Jurors were to begin deliberations in the murder trial of Edward Arch when Los Angeles County Superior Court Judge Harvey Giss granted a defense request to dismiss the case because of a lack of evidence, the Los Angeles Times reported Friday.
Arch was 19 at the time of his 2007 arrest. He confessed after a 90-minute interrogation by police to the death of a man who was shot following a dispute with a group of men in North Hills.
The judge found that officers broke interrogation rules, including wrongly promising Arch that he would receive leniency if he confessed.
"I've been a criminal defense attorney for over 35 years and handled well over a hundred murder cases, and I've never had a judge grant a motion like this," Arch's attorney, James Goldstein, told the Times. "I don't believe it was the officers' intent to extract a false confession, but the tactics they used greatly increased the risk of that occurring."
The victim was chased down by at least two men from the group and shot multiple times at close range. The detectives told Arch they had eyewitnesses implicated him being in the car that chased down the victim.
Two other suspects had also implicated him, the detectives told him.
"It's not the question of whether you were in that car or not," one detective said, according to a transcript of the interview reviewed by the Times. "The question is, what led up to this guy getting shot?"
Arch, who had no serious criminal history, responded by calling the witnesses "liars."
He acknowledged that he knew the two other men whom police suspected of being involved in the killing. He also repeatedly said he had nothing to do with the killing and hadn't been in the car.
He remained insistent that he had been in his aunt's house playing video games when the men drove off, and offered to take a lie detector test.
The judge determined detectives wrongly led Arch along by telling him what they believe occurred. One detective detailed for Arch how he thought the chase and the shooting occurred as he tried to get the teen to admit he had been in the car.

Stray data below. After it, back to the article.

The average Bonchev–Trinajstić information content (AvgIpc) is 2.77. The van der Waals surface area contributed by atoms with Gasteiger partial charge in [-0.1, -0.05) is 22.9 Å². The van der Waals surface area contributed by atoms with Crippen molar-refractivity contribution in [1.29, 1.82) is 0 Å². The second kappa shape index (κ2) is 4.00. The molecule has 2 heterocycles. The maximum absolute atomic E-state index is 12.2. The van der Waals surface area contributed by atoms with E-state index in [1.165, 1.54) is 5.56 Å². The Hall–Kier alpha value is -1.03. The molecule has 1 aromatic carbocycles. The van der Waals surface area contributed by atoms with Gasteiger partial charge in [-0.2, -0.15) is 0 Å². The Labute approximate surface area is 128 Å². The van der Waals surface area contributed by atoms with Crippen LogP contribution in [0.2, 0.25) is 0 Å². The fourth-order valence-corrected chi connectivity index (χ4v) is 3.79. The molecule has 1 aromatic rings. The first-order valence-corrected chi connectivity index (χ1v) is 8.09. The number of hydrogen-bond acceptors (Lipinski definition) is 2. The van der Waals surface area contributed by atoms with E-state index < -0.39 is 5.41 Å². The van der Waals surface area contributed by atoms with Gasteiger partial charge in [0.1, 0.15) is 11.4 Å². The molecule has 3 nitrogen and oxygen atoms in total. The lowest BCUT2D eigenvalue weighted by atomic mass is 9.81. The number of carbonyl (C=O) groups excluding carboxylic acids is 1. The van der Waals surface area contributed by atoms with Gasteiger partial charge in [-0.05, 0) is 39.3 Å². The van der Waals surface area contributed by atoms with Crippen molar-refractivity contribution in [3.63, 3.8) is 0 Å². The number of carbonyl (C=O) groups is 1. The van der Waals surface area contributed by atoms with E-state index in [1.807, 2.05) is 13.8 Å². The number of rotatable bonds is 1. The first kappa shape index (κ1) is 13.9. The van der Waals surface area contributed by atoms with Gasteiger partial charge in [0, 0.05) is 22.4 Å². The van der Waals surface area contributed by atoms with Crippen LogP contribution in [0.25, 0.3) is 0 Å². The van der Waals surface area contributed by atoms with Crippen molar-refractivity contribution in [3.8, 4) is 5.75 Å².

"You're either a witness or you're a defendant," Arch was told, according to the transcript. "You were either in the car when you saw the murder go down and you didn't know anything about it or you were part of it. And if you were part of it ... we're all going to be able to prove premeditated murder."
Goldstein told the newspaper the detectives had gone too far.
"Basically, they were telling him he could walk out that door if he admitted he was involved," Goldstein said.
As soon as Gutierrez gave Arch the choice of being a "witness" or a "defendant," Arch changed his story dramatically, saying he had, in fact, been in the car with one of the other suspects.
A spokeswoman for the Los Angeles County district attorney's office refused to comment on the case, saying a co-defendant is still to stand trial in the case.
Two of the detectives who interrogated Arch, Gene Parshall and Efren Gutierrez, did not respond to calls by the Times seeking comment. A third detective, John Macchiarella, said he "disagreed with the judge's decision."
The Times said Arch likely would have been sentenced to life in prison had the jury in the case convicted him.
Arch, whose whereabouts were unknown, could not be reached for comment.
Information from: Los Angeles Times, http://www.latimes.com